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Antonio Gibson Could be Another Versatile Weapon for the Dallas Cowboys

Antonio Gibson’s versatility would fit in nicely with the Dallas Cowboys.

When it comes to the 2020 , the Dallas can use more depth at just about every position. That’s why today I wanted to shine the light on a player who can play a variety of roles and add more depth at several positions.

Enter Antonio Gibson.

Like before him, Antonio Gibson was used in a variety of ways during his time at Memphis. He was split out wide as receiver, took handouts out of the backfield, and was used in the return game as well. That kind of versatility is something the Dallas Cowboys could use more of on their .

Unfortunately, Gibson is basically a one-year wonder. He was primarily used as a depth piece until this past season, but once he received the opportunity he proved he can be a dynamic playmaker anytime he touches the ball.

In his final season he was listed as a wide receiver and collected 38 catches for 735 yards, averaging 19.3 yards per catch, and scored eight touchdowns. He also accumulated 33 carries for 369 rushing yards, an average of 11.2 yards per carry, and four touchdowns.That’s not even mentioning he averaged 28 yards per kick return in his breakout season.

I don’t know about you, but that kind of versatility and explosiveness is definitely something the Dallas Cowboys could use more of. But don’t take my word for it, let’s take a closer look at exactly what Antonio Gibson brings to the table.

Weigh-in & Results

Measurements – HT: 6’0″ | WT: 228 | Arms: 31 1/8″ | Hands: 8 5/8″

Combine Results – 40 yrd dash: 4.39 | BP: 16 | VJ: 35″ | BJ: 118″

Gibson going Beast Mode:

Many draft analysts believe Antonio Gibson’s best position in the NFL is as a running back. He certainly looks the part and is built more like a running back then wide receiver, but I don’t think there is any way of knowing for sure if he’s a better RB than WR right now. Having said that though, he did put together quite a few flash plays toting the rock last year at Memphis like in the play below.

In the clip above you see Antonio Gibson doing his best Marshawn Lynch “Beast Mode” impression. In this one play you see all of reasons why many of the draft analysts believe he will be a better RB in the NFL than a WR. You can clearly see his strength, power, agility, vision, and breakaway speed as he leaves the SMU defenders in the dust on his way to the end zone. The only question is, can he do it on a full-time basis in the NFL?

Gibson’s Pass Catching Ability:

Now that you’ve seen a glimpse of the type of RB Antonio Gibson could be at the next level, let’s take a look at what he can do as a receiver. I could be wrong, but I think many people are underrating his ability to catch the ball.

I understand the swing pass is pretty much just an extension of the , but what Antonio Gibson is able to do in the play above is pretty impressive if I do say so myself.

By all accounts, this is a play that should’ve been stopped at the line of scrimmage. The QB didn’t throw the most accurate of passes, which stopped Gibson from carrying his momentum through the reception. Instead he had to adjust to the low pass, thus allowing defenders time to gain an extra split second or two to make a play on the ball.

To Gibson’s credit though, he once again showed how dangerous he can be with the ball in his hands. He showed his power when breaking tackles, his elusiveness to dodge defenders, and his willingness to fight for extra yardage. This is a play many players, RBs and WRs alike, would’ve given up on.

The clip above is one of my favorite receptions I observed from Antonio Gibson in the . He has more flashy plays as a receiver, but this one stood out to me the most because of how he was able to set up the defender. His ability to sell a route doesn’t get the kind of recognition it deserves in my opinion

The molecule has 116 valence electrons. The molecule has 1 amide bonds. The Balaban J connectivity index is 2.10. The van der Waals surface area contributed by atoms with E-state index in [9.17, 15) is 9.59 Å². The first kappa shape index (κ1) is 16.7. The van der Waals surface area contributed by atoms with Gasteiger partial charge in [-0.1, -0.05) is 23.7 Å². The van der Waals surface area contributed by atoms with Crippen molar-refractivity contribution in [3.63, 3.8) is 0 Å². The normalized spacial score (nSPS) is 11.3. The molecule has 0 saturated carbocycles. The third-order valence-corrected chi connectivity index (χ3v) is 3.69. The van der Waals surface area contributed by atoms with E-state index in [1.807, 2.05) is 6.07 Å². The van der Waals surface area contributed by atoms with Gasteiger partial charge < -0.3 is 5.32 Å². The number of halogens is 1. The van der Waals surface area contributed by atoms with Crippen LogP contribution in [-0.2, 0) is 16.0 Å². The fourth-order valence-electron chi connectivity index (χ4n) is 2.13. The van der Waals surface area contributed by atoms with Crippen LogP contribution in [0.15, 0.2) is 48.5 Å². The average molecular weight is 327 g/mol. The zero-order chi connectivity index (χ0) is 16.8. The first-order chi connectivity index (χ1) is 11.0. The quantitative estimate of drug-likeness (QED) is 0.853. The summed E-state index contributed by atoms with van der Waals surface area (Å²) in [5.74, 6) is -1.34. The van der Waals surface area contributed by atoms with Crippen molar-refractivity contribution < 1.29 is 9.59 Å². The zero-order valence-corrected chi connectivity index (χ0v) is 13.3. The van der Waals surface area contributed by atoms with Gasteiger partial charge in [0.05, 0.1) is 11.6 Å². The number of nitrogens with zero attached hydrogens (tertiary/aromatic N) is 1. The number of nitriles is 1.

Lined up in the slot you see Gibson explode off the line of scrimmage with his pads down over his knees, immediately selling a deep route to the defender. The way he does it perfectly sets up the curl route. It’s hard to notice at full speed, but Gibson subtly releases to the inside just a little as if he’s going to run up the seem but then turns his head/body the opposite direction as if he’s running a corner route. This causes the CB to open up and that’s when Gibson breaks off his route for the curl.

To me, this play proves he’s worked on his route running and has a good understanding of how to set up defenders with even the most subtle moves. With a little more refinement, I think he could develop into a really good wide receiver for whatever team he ends up playing for in the NFL.

Gibson’s Special Teams Ability:

By now you know what Antonio Gibson can do with the ball in his hands as a RB or WR, but let me show you what he can do as a return man on special teams…

As a , Antonio Gibson’s speed, vision, balance, and power make him a dangerous weapon in the return game. Special teams over the years seem to be overlooked under the previous regime, but that will no longer be the case with running the show. He is considered to be one of the best special teams coaches in the NFL for a reason and would probably love to have a return man like Gibson at his disposal.

Do you think Antonio Gibson would be a good fit with the Dallas Cowboys?

What do you think?

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Written by Brian Martin

Level C2/C3 quadriplegic. College graduate with a bachelors degree in sports and health sciences-concentration sports management. Sports enthusiast. Dallas Cowboys fanatic. Lover of life with a glass half-full point of view.

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  1. We have to make a “Big” splash with our draft picks this year. It would be foolish to draft as though the Cowboys have Garrett as the coach in charge. Honestly, if this draft pick is aborted the Cowboys need to implement more of Devin Smith into the offense. He was the only offensive player other than Jarwin and Pollard to make a strong canidate option when it came to depth. Thanks for your responses, please keep me updated!!!

    • I don’t think the Dallas Cowboys need to make a big splash with their draft picks. They just need to draft wisely.

      I don’t get the love for Devin Smith honestly. He made a few plays last year, mostly in preseason, but hasn’t done much in his entire NFL career. I think he’s going to have a really tough time to make the roster.